CHICAGO | This what Royals catcher Brayan Peña wanted all his life, right? The chance to prove he can be a regular in the big leagues.
This is why he defected 10 years ago from Cuba; why he labored cheerfully through the minors for eight seasons and the last two years as a seldom-used backup.
All for a chance such as that now offered by the Royals in the wake of a season-ending injury to veteran Jason Kendall; the chance, finally, for Peña to prove himself, at age 28, on the big stage.
You might think so, but“I don’t see it that way,” Peña insisted. “Every time I see my name in the lineup is still like a blessing. I know this is Jason’s team. This is just an opportunity for me to help my team. That’s really the way I see it.”
Peña pauses because, frankly, even he knows that’s hard to swallow.
“I’m not saying that to be nice or anything,” he added. “Everybody wants to play. Everybody wants to be that guy. But I understand my situation, and I just know that I’m very blessed. I’m very thankful to the skipper for every time I see my name in the lineup.”
Keep Peña talking — not exactly a chore — and it becomes clear that what drives him these days is a sincere desire not to let others down.
He cites an obligation to manager Ned Yost for displaying trust and commitment and to Kendall for challenging him to maintain or upgrade the position. But also to his teammates as a whole and the organization in general.
“Nobody ever gave me this shot that Ned is giving me,” Peña said. “I’m trying to make the most out of it. I know I have to improve my game a lot. I always push myself to be the best I can be.”
Peña, a switch-hitter, is batting .400 — at 10 for 25 — with five walks in eight games since Kendall was diagnosed with a torn rotator cuff that required season-ending surgery. Peña now shares the position with rookie Lucas May but appears ticketed for a majority of the playing time in the season’s closing weeks.
“It’s a chance for him to show us exactly what he’s capable of doing,” Yost said. “He’s still got some work to do behind the plate, but he’s a kid who works hard. He’s really focusing on doing the best that he can with this opportunity.”
Peña’s bat has never been an issue. He displayed reliable doubles power in his minor-league career while batting .303 with a .403 on-base percentage. Last season, he batted .273 for the Royals with a .442 OBP in 183 plate appearances.
The questions always centered on his defensive skills — an area he worked hard this season to address in early work and pregame drills with bench coach John Gibbons, who oversees the club’s catchers.
“When I first met him last year in spring training,” Gibbons said, “he was throwing flares (to second base). But he works as hard as anyone I’ve ever seen and, now, he’s got good arm strength.
“He’s got good carry on the ball. He’s got a nice little release. He’s thrown out some pretty good base-runners. You watch him; he gets rid of the ball pretty darn good.”
Peña also points to a recent torch-passing conversation with Kendall as a major motivating factor. Recovery time on Kendall’s surgery is generally pegged at eight-to-12 months, which makes him unlikely to be ready when next season starts.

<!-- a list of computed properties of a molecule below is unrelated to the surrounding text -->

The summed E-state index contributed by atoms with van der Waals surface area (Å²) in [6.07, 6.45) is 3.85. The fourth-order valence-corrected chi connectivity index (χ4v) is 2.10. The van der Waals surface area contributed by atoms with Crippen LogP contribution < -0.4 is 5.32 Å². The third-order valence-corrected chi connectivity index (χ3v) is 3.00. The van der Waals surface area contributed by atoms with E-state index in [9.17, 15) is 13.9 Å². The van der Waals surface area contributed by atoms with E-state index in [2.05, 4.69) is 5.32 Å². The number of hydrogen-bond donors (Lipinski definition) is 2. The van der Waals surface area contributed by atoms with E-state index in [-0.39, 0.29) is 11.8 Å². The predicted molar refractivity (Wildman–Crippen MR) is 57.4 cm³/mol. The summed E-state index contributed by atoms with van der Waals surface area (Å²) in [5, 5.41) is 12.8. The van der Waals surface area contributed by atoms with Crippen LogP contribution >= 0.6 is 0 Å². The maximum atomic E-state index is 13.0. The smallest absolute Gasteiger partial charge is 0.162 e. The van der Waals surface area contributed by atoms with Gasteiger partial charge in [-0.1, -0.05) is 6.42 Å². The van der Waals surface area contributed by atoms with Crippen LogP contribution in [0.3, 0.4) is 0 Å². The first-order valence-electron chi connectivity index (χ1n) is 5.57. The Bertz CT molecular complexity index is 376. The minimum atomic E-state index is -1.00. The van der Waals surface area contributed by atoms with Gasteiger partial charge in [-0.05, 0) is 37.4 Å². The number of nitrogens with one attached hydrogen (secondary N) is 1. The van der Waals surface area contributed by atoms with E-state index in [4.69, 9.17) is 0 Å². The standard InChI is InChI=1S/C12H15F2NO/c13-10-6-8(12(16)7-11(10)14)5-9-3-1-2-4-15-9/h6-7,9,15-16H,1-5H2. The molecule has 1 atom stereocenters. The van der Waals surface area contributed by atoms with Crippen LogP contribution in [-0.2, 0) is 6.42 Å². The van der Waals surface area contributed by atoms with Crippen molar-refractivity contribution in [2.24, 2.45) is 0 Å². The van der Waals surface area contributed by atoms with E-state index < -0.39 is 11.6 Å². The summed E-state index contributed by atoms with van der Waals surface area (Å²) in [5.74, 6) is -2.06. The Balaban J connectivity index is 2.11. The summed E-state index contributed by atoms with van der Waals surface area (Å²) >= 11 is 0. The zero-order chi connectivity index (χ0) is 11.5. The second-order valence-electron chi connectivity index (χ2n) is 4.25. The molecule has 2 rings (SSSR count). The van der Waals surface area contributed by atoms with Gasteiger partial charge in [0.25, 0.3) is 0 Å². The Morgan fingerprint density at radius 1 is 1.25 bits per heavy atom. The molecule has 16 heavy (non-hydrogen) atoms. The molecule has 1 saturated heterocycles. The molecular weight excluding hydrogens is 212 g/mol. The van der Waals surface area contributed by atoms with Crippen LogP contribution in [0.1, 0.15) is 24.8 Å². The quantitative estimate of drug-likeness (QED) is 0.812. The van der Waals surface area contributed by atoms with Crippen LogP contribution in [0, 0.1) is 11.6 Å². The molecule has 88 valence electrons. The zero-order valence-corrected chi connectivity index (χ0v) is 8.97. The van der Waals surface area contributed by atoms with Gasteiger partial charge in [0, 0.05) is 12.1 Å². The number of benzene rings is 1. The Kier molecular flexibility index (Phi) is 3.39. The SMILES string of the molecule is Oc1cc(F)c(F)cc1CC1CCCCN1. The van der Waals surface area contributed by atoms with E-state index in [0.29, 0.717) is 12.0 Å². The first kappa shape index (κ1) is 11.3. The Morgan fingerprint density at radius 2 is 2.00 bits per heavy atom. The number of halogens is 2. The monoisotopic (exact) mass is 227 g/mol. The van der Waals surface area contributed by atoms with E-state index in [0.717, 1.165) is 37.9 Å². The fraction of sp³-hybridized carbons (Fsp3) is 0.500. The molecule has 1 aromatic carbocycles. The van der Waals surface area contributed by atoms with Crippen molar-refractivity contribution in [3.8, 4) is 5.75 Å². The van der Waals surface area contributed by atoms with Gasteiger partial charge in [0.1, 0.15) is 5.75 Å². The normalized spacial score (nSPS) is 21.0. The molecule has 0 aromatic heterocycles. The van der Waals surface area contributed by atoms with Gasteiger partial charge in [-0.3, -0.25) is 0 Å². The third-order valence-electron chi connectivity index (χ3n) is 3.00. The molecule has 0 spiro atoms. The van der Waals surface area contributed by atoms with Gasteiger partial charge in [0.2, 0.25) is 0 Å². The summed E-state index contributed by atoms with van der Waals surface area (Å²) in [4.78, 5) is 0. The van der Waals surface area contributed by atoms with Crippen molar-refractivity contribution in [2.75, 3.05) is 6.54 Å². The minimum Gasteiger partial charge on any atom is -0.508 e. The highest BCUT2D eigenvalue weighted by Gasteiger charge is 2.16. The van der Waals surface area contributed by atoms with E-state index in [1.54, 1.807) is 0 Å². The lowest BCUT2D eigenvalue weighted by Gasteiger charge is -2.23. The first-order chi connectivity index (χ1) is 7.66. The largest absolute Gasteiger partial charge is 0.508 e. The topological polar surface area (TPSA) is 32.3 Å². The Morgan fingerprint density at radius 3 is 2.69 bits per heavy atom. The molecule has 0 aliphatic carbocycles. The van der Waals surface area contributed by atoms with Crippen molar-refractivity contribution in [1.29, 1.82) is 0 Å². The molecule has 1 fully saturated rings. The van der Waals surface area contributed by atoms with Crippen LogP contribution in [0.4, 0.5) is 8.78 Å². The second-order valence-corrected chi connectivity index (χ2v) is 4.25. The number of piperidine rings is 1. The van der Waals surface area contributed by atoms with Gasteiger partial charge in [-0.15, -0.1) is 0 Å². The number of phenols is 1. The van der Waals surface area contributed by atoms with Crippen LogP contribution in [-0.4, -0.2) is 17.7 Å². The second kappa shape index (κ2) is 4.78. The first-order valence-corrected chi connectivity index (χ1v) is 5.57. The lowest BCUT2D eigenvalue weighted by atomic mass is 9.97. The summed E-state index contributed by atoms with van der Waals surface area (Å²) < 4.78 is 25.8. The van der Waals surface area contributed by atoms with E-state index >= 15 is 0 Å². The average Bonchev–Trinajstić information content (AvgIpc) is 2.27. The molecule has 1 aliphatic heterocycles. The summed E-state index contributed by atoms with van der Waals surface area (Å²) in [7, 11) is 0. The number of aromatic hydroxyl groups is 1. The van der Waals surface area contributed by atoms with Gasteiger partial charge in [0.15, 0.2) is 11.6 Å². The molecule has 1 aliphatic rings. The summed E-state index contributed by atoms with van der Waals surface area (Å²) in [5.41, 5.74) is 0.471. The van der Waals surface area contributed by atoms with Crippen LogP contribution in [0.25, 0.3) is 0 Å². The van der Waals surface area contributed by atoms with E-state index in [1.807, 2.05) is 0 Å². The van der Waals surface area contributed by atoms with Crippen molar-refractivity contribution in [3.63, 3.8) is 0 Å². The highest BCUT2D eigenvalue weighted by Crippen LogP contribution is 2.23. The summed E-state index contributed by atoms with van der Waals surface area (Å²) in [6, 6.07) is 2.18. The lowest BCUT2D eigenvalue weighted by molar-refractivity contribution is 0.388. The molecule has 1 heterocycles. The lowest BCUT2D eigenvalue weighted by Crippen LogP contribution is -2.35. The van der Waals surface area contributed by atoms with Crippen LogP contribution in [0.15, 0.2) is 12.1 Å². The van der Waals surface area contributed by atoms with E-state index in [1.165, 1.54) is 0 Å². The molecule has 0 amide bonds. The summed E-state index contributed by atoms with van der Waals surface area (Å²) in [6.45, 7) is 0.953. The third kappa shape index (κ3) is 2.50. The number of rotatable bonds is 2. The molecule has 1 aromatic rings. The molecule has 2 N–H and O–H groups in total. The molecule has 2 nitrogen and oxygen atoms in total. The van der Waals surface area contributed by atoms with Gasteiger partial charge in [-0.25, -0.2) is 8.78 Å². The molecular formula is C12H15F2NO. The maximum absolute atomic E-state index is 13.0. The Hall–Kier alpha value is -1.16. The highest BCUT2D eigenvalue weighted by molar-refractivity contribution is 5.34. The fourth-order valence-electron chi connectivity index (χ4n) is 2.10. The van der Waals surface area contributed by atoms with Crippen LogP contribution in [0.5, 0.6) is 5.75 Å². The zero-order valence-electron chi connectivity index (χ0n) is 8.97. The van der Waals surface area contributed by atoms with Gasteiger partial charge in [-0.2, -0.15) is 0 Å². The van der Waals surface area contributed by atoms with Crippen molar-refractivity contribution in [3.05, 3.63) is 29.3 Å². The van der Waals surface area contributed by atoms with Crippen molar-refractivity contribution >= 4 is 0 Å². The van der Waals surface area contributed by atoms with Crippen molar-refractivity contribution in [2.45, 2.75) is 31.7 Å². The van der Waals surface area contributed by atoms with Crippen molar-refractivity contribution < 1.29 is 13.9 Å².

“Before he had surgery,” Peña said, “he told me that I can’t let him down, that I have to keep preparing myself and make our club as strong as it can be. He wants me to work hard to learn our pitching staff and have it so it’s no different from when he’s catching them.
“Those words, coming from a guy like that, make you want to work your hardest to improve your game.”
It might be paying off. Zack Greinke, unprompted, complimented Peña’s work after Wednesday’s 4-3 loss at Minnesota.
“That was the best Brayan has caught me all year,” Greinke said. “He caught a real good game. He was real comfortable back there. That was really nice to see.”
Fact is, Peña must show improvement — the capacity for improvement, anyway — over the next three-plus weeks because alternatives exist within the organization.
The Royals also face a decision on May, who is out of options, as they head into the offseason. He is a converted shortstop whose defense remains a work in progress, but club officials see potential because of his athleticism.
Manny Piña, 23, spent this season at Class AA Northwest Arkansas and possesses catch-and-throw skills that Yost likens to a “young Yadier Molina.” Piña is already on the 40-man roster and could get a late promotion once the Naturals conclude their postseason run.
Piña’s bat isn’t likely to be big-league ready next season — he batted .259 this season in 74 games — but many club officials believe his defense is good enough to offset any offensive shortcomings.
For now, though, the spotlight belongs to Peña.
“I never look at anyone as a backup,” Yost said. “He’s a very adequate backup catcher, but I want to push him to be a starter. So I look at him a little harder in terms of what he does back there to try to help him become an everyday player.
“There are still areas of his game that he needs to iron out.”
Peña admits the increased duty is sharpening his concentration.
“Now, my team expects a little bit more from me,” he said. “And I can’t let my team down. And I can’t let Ned down after he’s giving me this opportunity.
“Nobody ever gave this kind of opportunity to me before.”